D.C. Bill to Decriminalize Prostitution Put on Hold After Lengthy Hearing Where Survivors of Sex Trade Expressed Their Opposition

A bill aimed at legalizing prostitution in the District of Columbia will not move forward, following a lengthy hearing that included expressed opposition from survivors of the sex trade.

Known as the “Community Safety and Health Amendment Act of 2019,” the bill would have removed various criminal penalties from the so-called sex work industry, notably prostitution.

However, The Washington Post reported Sunday that the D.C. Council has opted to bury the bill for the time being, in response to opinions expressed at a lengthy hearing and thousands of emails sent to lawmakers.

Council member David Grosso, who wrote the legislation reportedly with assistance from local prostitutes, explained that he “always knew this would be an uphill battle.”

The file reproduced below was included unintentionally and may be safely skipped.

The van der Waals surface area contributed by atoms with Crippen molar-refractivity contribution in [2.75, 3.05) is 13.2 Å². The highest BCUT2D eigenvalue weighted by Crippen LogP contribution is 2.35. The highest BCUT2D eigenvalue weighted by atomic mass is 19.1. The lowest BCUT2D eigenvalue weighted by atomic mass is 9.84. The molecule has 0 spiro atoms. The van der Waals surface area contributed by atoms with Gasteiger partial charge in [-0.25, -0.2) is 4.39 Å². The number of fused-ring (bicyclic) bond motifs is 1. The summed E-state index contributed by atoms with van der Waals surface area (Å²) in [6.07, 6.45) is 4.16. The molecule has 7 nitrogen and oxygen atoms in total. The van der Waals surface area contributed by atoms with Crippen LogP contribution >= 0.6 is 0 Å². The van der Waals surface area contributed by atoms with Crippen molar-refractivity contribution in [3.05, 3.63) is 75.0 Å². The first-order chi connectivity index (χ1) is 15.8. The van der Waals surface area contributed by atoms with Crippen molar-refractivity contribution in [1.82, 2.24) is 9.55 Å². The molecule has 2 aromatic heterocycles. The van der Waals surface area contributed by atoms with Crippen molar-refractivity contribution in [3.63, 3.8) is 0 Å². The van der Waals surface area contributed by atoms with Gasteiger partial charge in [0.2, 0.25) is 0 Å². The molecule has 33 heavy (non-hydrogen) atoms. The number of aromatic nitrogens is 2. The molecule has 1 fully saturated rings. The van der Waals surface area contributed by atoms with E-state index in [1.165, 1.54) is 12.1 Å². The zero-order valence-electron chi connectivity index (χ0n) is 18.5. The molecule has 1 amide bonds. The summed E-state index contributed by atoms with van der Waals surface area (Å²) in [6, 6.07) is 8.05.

“I think it could happen in the future,” said Grosso, as reported by Washington Post. “I think we should bring it to the ballot box.”

The National Center on Sexual Exploitation, which had campaigned against the proposed legislation, celebrated the decision of the Council to not move the bill forward.

“DC should shrink the sex trade not legitimize it,” stated NCOSE President Patrick Trueman in an email sent out to supporters on Monday.

“Full decriminalization would endanger D.C.’s most vulnerable citizens while turning the city into a magnet for sex tourism and sex trafficking.”

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SOURCE: Christian Post, Michael Gryboski